Author Topic: Board Check request (ATmega BLDC motor controller)  (Read 1805 times)

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Offline hozone

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Board Check request (ATmega BLDC motor controller)
« on: January 08, 2018, 05:07:03 am »
Hello,

I'm pretty new to PCB production, I've made just a few board from iTead.
I'm building a BLDC driver. I've follow some tutorial on PCB design on EagleCAD.
The schematics have been tested on a proto board, so it should work.
The board DRC have been test over iTead DRC rules.
Anyway, I'm here to ask you a PCB check before starting to prototype this board.

Thank you!
« Last Edit: January 24, 2018, 08:49:28 am by hozone »
 

Offline Mattylad

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Re: Board Check request
« Reply #1 on: January 09, 2018, 09:33:21 am »
Can you post good resolution images inline in a post?
Matty
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The following users thanked this post: ar__systems

Offline hozone

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Re: Board Check request
« Reply #2 on: January 11, 2018, 06:47:18 am »
Thank you for reply, you can find attached board and schematics, tell me if more is needed.
 

Offline ar__systems

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Re: Board Check request
« Reply #3 on: January 12, 2018, 01:51:26 am »
There are no diodes on the outputs of the bridge. And personally I hate it when people blindly pour copper all over the top layer hoping for better ground. If you don't think through your return currents, nothing good will come out. But, with the circuit as trivial as this and small currents, maybe it is not a big deal.
 

Offline ar__systems

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Re: Board Check request
« Reply #4 on: January 12, 2018, 01:53:42 am »
Is D5 meant to protect you from reverse input V? That's not going to work. The diode will blow very quickly and then full reverse V will be applied to the rest of the circuit.
 

Offline SVFeingold

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Re: Board Check request
« Reply #5 on: January 12, 2018, 05:17:12 am »
At least throw some ground stitching vias in. On most boards I do with ground pours I usually do these every 250 mils or so with special attention to "bottlenecked" areas.

It's also bad practice to do what you did with R17, having that trace come back and cut across the pad. Is this autorouted? Don't get in the habit of cutting those traces so close to pad corners because one day you'll do it with different signals, and manufacturing tolerances will mean the soldermask exposes the trace, then a hop-skip later you've got a short somewhere on your board you need to track down.

Notice too that you have a single entry point going to that entire ground pad under the Atmel. That ground pad is fed by a decoupling cap (C4) which then has to go through two necked down thermal reliefs. It probably won't matter in this case but it's not good practice.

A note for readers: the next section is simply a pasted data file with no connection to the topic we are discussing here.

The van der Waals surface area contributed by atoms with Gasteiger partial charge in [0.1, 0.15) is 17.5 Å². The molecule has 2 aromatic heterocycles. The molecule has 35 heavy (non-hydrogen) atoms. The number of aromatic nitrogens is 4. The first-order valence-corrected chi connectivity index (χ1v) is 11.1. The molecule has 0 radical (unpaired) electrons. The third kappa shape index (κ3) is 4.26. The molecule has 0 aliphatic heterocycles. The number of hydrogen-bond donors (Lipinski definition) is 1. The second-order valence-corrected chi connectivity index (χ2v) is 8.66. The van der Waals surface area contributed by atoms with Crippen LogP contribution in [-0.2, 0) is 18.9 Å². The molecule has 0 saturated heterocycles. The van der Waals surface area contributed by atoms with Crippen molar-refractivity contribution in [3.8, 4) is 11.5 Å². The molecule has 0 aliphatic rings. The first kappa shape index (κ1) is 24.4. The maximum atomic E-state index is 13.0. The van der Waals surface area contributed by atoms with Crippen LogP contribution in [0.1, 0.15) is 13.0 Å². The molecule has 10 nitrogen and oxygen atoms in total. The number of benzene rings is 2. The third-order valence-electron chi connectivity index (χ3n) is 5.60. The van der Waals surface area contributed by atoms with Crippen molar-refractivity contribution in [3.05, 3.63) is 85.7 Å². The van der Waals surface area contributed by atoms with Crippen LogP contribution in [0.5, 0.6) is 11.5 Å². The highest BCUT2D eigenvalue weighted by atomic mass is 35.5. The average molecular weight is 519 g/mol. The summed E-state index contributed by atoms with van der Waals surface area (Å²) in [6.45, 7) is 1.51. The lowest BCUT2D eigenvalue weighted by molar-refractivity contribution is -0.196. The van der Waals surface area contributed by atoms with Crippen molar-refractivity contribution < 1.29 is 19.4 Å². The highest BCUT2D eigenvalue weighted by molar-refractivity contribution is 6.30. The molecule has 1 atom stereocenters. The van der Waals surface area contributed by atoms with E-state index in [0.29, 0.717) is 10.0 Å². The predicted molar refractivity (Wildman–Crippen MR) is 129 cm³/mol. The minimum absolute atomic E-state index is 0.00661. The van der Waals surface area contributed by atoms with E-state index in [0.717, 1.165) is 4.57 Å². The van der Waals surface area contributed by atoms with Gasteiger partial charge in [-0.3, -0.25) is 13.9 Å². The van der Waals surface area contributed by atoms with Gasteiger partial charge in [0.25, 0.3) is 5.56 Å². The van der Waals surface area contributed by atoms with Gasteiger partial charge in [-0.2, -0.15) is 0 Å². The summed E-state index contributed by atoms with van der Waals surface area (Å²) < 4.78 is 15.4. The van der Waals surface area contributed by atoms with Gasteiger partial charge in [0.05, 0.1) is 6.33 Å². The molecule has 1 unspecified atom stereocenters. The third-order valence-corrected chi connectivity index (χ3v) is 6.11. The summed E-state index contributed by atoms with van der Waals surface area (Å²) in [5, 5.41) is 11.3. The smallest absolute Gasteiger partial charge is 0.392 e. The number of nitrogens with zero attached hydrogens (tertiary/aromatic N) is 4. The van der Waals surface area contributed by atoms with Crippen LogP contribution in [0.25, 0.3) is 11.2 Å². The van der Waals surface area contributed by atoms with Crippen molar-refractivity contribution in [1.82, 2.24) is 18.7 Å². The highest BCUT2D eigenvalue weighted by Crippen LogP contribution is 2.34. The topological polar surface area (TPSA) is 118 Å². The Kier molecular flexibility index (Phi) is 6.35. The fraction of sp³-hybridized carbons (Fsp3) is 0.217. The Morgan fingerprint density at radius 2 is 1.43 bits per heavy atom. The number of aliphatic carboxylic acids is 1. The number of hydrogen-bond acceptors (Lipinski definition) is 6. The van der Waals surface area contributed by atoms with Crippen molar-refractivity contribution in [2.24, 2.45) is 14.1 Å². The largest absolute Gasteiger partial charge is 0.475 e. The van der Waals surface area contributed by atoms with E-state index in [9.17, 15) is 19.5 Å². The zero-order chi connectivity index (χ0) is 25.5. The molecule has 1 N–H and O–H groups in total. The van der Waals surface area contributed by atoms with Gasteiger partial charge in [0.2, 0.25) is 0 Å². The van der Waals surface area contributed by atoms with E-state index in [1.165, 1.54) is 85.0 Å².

Offline soubitos

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Re: Board Check request
« Reply #6 on: January 12, 2018, 07:22:59 am »
I am sure i would rotate maybe half the components to achieve better results.. moving some around might also be a good idea, it could lower the vias count and make the layout more "clear"
 

Offline hozone

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Re: Board Check request
« Reply #7 on: January 12, 2018, 10:09:00 pm »
Thank you all for suggestion, considering I'm a beginner any help is appriciated, so summing up:

1) @ar__systems - Remove the top layer ground, right?
2) @ar__systems - IRF640 should already have protection diode, do I need more?
3) @ar__systems - Yes for D5, so I can leave this out, any better (and simple) approach for reverse v protection?
4) @SVFeingold - Add vias to ground (it i do not remove the top layer)
5) @SVFeingold - No autoroute was abused here, it's just my bad and beginner way of route, so I will fix the backtrace on R17 and if I found other
6) @SVFeingold - Do you mean I have to connect the power line of the Atmel with a trace that haven't got vias?
7) @soubitos - I will try to move some components to get better results
 

Offline ar__systems

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Re: Board Check request
« Reply #8 on: January 13, 2018, 05:44:30 am »
1) @ar__systems - Remove the top layer ground, right?
2) @ar__systems - IRF640 should already have protection diode, do I need more?
3) @ar__systems - Yes for D5, so I can leave this out, any better (and simple) approach for reverse v protection?
1. Not so much as removing it... If you carefully follow your return currents, in most cases (and certainly in this) bottom ground plane is enough. If you don't, adding it to the top layer does not make things any better.
2. Hmm, right, these mosfet do have very powerful reverse diodes. I guess you are ok, then.
3. Why don't just put it normally, in series with the input voltage? Make sure the current rating is sufficient.
 

Offline mariush

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Re: Board Check request